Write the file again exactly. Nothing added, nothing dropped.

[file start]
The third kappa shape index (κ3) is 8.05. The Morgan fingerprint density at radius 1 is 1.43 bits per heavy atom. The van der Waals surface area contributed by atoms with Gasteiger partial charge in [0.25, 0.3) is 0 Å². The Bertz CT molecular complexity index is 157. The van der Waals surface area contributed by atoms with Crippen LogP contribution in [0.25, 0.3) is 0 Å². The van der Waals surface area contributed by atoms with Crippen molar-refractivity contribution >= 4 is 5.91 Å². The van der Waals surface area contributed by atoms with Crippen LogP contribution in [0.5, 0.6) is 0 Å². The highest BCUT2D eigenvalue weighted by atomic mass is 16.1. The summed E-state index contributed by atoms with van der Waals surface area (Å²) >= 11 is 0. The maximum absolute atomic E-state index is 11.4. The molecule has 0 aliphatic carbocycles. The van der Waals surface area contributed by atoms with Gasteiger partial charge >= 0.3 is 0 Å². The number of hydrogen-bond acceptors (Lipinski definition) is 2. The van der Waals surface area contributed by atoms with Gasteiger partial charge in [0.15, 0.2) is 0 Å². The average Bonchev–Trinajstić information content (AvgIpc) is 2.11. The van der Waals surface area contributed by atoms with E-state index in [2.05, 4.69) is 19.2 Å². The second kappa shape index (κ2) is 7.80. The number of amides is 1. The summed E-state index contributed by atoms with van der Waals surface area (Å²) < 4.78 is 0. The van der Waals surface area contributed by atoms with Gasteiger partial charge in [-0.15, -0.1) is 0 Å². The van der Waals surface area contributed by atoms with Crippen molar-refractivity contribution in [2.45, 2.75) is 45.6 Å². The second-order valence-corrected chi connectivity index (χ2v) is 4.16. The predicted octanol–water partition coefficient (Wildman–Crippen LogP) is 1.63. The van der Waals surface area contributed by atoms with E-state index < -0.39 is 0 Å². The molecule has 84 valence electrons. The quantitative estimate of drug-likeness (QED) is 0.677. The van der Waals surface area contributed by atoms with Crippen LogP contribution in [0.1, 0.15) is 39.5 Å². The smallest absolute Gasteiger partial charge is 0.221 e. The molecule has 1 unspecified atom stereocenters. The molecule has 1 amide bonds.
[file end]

The third kappa shape index (κ3) is 8.05. The Morgan fingerprint density at radius 1 is 1.43 bits per heavy atom. The van der Waals surface area contributed by atoms with Gasteiger partial charge in [0.25, 0.3) is 0 Å². The Bertz CT molecular complexity index is 157. The van der Waals surface area contributed by atoms with Crippen LogP contribution in [0.25, 0.3) is 0 Å². The van der Waals surface area contributed by atoms with Crippen molar-refractivity contribution >= 4 is 5.91 Å². The van der Waals surface area contributed by atoms with Crippen LogP contribution in [0.5, 0.6) is 0 Å². The highest BCUT2D eigenvalue weighted by atomic mass is 16.1. The summed E-state index contributed by atoms with van der Waals surface area (Å²) >= 11 is 0. The maximum absolute atomic E-state index is 11.4. The molecule has 0 aliphatic carbocycles. The van der Waals surface area contributed by atoms with Gasteiger partial charge >= 0.3 is 0 Å². The number of hydrogen-bond acceptors (Lipinski definition) is 2. The van der Waals surface area contributed by atoms with Gasteiger partial charge in [0.15, 0.2) is 0 Å². The average Bonchev–Trinajstić information content (AvgIpc) is 2.11. The van der Waals surface area contributed by atoms with E-state index in [2.05, 4.69) is 19.2 Å². The second kappa shape index (κ2) is 7.80. The number of amides is 1. The summed E-state index contributed by atoms with van der Waals surface area (Å²) < 4.78 is 0. The van der Waals surface area contributed by atoms with Gasteiger partial charge in [-0.15, -0.1) is 0 Å². The van der Waals surface area contributed by atoms with Crippen molar-refractivity contribution in [2.45, 2.75) is 45.6 Å². The second-order valence-corrected chi connectivity index (χ2v) is 4.16. The predicted octanol–water partition coefficient (Wildman–Crippen LogP) is 1.63. The van der Waals surface area contributed by atoms with E-state index < -0.39 is 0 Å². The molecule has 84 valence electrons. The quantitative estimate of drug-likeness (QED) is 0.677. The van der Waals surface area contributed by atoms with Crippen LogP contribution in [0.1, 0.15) is 39.5 Å². The smallest absolute Gasteiger partial charge is 0.221 e. The molecule has 1 unspecified atom stereocenters. The molecule has 1 amide bonds.